Like many little girls, Lisa Brockman earnestly believed that someday she would grow up to be a mommy. That belief has come true for the 33-year-old mother of three youngsters: Madison, Keegan and Cole.
But Lisa also believed that someday she would be a god.
Lisa grew up in Salt Lake City—a place known for its religious significance. The Mormon Church, founded by Joseph Smith, is officially known as The Church of Jesus Christ of Latter-day Saints, or the LDS church. A fifth-generation Mormon, Lisa’s exposure to people with different beliefs was extremely limited. Mormonism is not just a cult, it’s a culture. “Especially in Utah, it is expected that your social life be restricted to your church and family,” she says.
That culture instilled in Lisa the highest goal: a temple marriage. “Every Mormon boy and girl wants a temple marriage,” says Lisa, “because that is the only way you can get into the Celestial Kingdom. There you enter into an eternal family and become a god or goddess.”
Lisa was a high achiever and very active in extracurricular activities. By the time she entered high school, she was becoming an auspicious tennis player. Lisa was later recruited by Brigham Young University, which enticed her with a nationally ranked tennis program. But the summer after her high-school graduation, she decided that the University of Utah would provide more opportunities to compete, so she enrolled there instead.
In her freshman year at college, Lisa began dating a Christian baseball player named Gary. In the ensuing months they debated the differences between Christianity and Mormonism. “We had been dating for about a month,” Lisa recalls, “and one day he started blasting me with things like the authenticity of Joseph Smith’s claims to be a prophet.”
Because Lisa’s faith was grounded in an emotional commitment—what Mormons often refer to as a “burning in the bosom”—Lisa struggled to answer Gary’s barrage of intellectual questions. “I began to feel like the foundation had just crumbled underneath me,” Lisa says. “For the first time in my life, I realized I had no idea what I believed.”
Lisa describes the next seven months as akin to peeling an onion. “One layer at a time,” Lisa recalls, “Gary and I did an investigative Bible study. I also talked to his pastor, while Gary’s family formed a prayer chain on my behalf. Slowly, I started to see little bits of truth.”
One of the more difficult issues that confronted Lisa was the notion that she was sinful and in need of divine forgiveness—a Christian teaching that sharply contradicts Mormon doctrine.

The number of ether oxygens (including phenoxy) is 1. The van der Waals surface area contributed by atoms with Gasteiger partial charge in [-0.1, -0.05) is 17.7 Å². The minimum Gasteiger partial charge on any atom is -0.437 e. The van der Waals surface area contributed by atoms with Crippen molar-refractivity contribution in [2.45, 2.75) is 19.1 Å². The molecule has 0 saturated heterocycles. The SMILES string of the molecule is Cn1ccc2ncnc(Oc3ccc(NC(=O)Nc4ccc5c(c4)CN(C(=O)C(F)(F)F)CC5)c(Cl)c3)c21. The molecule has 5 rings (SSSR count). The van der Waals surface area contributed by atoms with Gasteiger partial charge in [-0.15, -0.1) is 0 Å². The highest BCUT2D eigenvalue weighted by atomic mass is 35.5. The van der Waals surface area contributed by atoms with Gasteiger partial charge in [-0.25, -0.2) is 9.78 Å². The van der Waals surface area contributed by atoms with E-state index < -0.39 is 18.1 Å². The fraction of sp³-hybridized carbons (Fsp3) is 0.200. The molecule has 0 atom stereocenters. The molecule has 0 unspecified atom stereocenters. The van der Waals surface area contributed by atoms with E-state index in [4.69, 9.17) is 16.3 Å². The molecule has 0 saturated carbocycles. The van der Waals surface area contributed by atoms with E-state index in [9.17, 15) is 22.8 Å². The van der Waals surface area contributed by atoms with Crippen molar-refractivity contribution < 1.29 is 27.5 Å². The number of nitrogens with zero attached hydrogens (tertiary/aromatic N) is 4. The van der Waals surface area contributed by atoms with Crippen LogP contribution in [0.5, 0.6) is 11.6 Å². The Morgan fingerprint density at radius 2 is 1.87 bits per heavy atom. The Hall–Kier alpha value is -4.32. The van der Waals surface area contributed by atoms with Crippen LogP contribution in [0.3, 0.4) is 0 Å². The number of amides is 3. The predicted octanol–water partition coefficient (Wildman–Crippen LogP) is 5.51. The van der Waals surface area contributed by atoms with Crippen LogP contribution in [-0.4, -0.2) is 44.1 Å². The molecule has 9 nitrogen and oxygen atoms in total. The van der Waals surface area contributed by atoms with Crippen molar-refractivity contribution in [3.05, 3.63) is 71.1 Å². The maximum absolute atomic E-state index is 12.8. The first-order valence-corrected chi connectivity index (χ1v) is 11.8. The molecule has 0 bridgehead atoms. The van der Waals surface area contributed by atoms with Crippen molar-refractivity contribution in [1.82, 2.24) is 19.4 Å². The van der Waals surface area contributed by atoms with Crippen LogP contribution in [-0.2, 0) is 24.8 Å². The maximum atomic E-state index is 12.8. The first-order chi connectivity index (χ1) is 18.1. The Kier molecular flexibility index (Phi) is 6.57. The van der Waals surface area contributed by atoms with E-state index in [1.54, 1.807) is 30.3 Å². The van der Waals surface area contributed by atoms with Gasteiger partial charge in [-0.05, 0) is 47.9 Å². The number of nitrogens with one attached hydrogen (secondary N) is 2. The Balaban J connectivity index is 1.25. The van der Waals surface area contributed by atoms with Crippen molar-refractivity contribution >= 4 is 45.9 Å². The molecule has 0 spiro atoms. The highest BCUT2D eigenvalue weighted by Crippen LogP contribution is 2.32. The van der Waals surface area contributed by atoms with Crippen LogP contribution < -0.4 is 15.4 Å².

“If you tell a Mormon that he’s sinful,” Lisa explains, “that’s about the most offensive thing you could say.”
The significance behind her words is rooted in the Mormon worldview. “As man now is, God once was; as God now is, man may become” is the mantra heralded by this polytheistic religion. Mormons believe that men and women possess a divine nature inherited from the “Heavenly Father,” thereby rendering us as “gods in embryonic form.” That is, all of us pre-existed in spirit form and are born into this world with a sinless nature. The Christian doctrine of original sin repudiates this deception: Men and women are born with an innate sinful nature and are in need of divine redemption.
“For the first time,” says Lisa, “I began to see how sinful I was and how holy God is.”
One summer day, while sitting in her bedroom, the skeptical dam finally broke and Lisa invited Christ into her life. “I just wept,” Lisa says. After pausing, she then continues, her voice trailing off: “When your eyes are opened to the depth of your sin and how desperately you need salvation . . .” The prayers of many were realized, and God continued to woo her to Himself.
Lisa attended a Christian meeting on campus with Gary but eventually broke up with him.
After realizing that Christ had not only forgiven her but is also the only Person who could bring her true happiness, Lisa returned home and resolved to tell her parents about her decision to place her faith in Christ alone for eternal life. Just to ensure that they would keep their composure when she broke the news, “I took them to a small Japanese restaurant,” Lisa laughs.
It was indeed a difficult night. “You’ve left the family,” her mom said. “You’ve left us.”
It has been 12 years since that day, and neither Lisa’s parents nor her four siblings have turned away from the Mormon faith. But Lisa and her family have a loving relationship today. “My parents stayed by my side,” she says.
“One of the best ways to engage a Mormon is simply by sharing with them about your relationship with God and what you enjoy [about Him],” Lisa explains, “because they understand God to be hard and impersonal.”
Lisa is quick to point out, however, that the key that unlocked the door for comprehending Christ’s message of love and forgiveness was not purely intellectual argument. “There were many people praying for me,” Lisa says. For that, she is grateful.